Wednesday, February 13, 2008

Graded Blog Option 2

In order to decide whether the Choose Your Own Adventure books like Cup of Death are interactive narratives, it is essential to define interactivity. Going by purely the dictionary, the definition of interactivity is “the extent to which something is interactive; the extent to which a computer program and human being may have a dialog.” ( I like the second half of the definition, but I would not limit the dialog to that of computers and humans. Anything that a human actively engages in a dialog would be interactive, in my opinion. In order to be some form of dialog, however, both the human and interactive device would have to both act and respond to one another’s responses to create progress in the narrative. Using this definition, I would argue that Cup of Death is not an interactive narrative.

Most people would disagree with my assertion. They would argue that since the reader’s decisions affect the outcome of the story then the book is interactive. But how much is really changed by the decisions of the story? In my opinion, very little is affected. Everything is predefined. The reader only makes decisions that the story provides. For example, you are given the option at one point to either run away from a car that has been trailing you, or to go to a phone booth and wait. There are two options to the situation and the only thing the reader is choosing is what story to read next. If the book was written as 23 short stories that are all similar but have different middle and endings would anybody proclaim that to be interactive? I highly doubt it. In essence, however, that’s what a Choose Your Own Adventure book ends up being. The only difference is that the pages aren’t in order. True interactivity would have the outcome determined by the user based on their input. In Cup of Death, the outcome through every step is already determined, not allowing it to be truly interactive.

Using my definitions and criteria, it becomes difficult to imagine what an interactive book would look like. Or, is such a book even possible? An interactive book would have to allow the reader to have a bigger part in determining the narrative. The reader must be part of the process in the direction the narrative goes. I don’t see how any book in its current form can accomplish this. Everything happens in a linear, preconceived fashion. I guess the closest books can come to being interactive would be the books that provide prompts that allow the reader to fill in. The only problem here is that the book could not respond to the action by the reader/contributor. It can only respond to what’s already written in the book (Cup of Death) unless the author plans on writing a different story for every individual reader. That is not only impractical, but it could be argued that the book would no longer be a book and would be mere correspondence. Therefore, I really cannot imagine any way in which a book can be truly interactive. Something prewritten simply cannot have a dialog with the reader.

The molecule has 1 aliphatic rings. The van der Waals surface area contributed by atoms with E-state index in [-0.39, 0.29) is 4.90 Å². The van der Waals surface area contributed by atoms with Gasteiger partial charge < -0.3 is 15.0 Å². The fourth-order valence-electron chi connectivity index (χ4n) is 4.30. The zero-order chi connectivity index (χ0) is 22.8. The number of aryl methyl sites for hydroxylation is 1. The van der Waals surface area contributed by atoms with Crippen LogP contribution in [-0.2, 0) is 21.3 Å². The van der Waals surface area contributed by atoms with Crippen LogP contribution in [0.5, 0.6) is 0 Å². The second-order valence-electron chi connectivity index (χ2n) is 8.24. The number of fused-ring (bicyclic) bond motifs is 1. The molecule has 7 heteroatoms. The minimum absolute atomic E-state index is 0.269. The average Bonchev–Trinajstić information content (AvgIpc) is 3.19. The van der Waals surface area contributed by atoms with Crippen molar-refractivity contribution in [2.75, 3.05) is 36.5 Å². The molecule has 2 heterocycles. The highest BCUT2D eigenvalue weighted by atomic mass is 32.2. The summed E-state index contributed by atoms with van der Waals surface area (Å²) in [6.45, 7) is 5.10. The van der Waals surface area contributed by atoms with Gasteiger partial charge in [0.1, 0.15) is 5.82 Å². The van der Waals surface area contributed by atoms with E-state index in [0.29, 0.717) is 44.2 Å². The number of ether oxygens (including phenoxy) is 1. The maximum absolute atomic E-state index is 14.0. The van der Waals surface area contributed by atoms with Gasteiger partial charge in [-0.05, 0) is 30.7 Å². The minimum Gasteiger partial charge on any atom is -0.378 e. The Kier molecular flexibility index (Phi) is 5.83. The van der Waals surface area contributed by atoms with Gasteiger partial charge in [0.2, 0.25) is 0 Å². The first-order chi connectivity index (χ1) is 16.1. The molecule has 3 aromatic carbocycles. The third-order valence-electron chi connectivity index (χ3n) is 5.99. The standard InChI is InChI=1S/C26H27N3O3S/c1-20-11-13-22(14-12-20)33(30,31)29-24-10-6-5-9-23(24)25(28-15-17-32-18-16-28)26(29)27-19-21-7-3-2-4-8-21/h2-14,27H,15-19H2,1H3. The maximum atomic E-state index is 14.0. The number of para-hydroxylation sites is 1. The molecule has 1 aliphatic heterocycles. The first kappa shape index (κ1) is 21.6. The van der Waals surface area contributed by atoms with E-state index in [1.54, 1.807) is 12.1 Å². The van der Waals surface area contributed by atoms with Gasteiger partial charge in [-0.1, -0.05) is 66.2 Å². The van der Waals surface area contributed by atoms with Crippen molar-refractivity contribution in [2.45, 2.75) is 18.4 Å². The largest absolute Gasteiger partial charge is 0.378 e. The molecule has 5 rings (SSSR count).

Just because I cannot consider books to have the ability to be truly interactive does not mean their efforts to be so are to go unnoticed. To me, their efforts are akin to artificial intelligence in computers. Any interactivity in books is artificial, attempting to replicate a dialog between the book and the reader just as computers will try to replicate intelligence to the extent that it is programmed to do so. It is in this sense that books like Cup of Death are to be commended. Interactivity is engaging so artificial interactivity still engages the reader. It creates, while false, a sense that the reader’s decisions impact the outcome. In actuality, the only outcome that the reader affects is which page they will read last.

1 comment:

Adam Johns said...

I found this to be a compelling post, which raises some questions. Is there any such thing as true interactivity, then, when the interaction isn't between two actual live humans? My sense is that you'd say "no" - that in most/all computer programs (focusing on games) the "interactivity" is artificial, restricted, fake. I'd argue that your critique of interactivity extends to, e.g., Mass Effect and Bioshock as much as to Cup of Death.

I'm not pushing, but there is a potential project in here somewhere.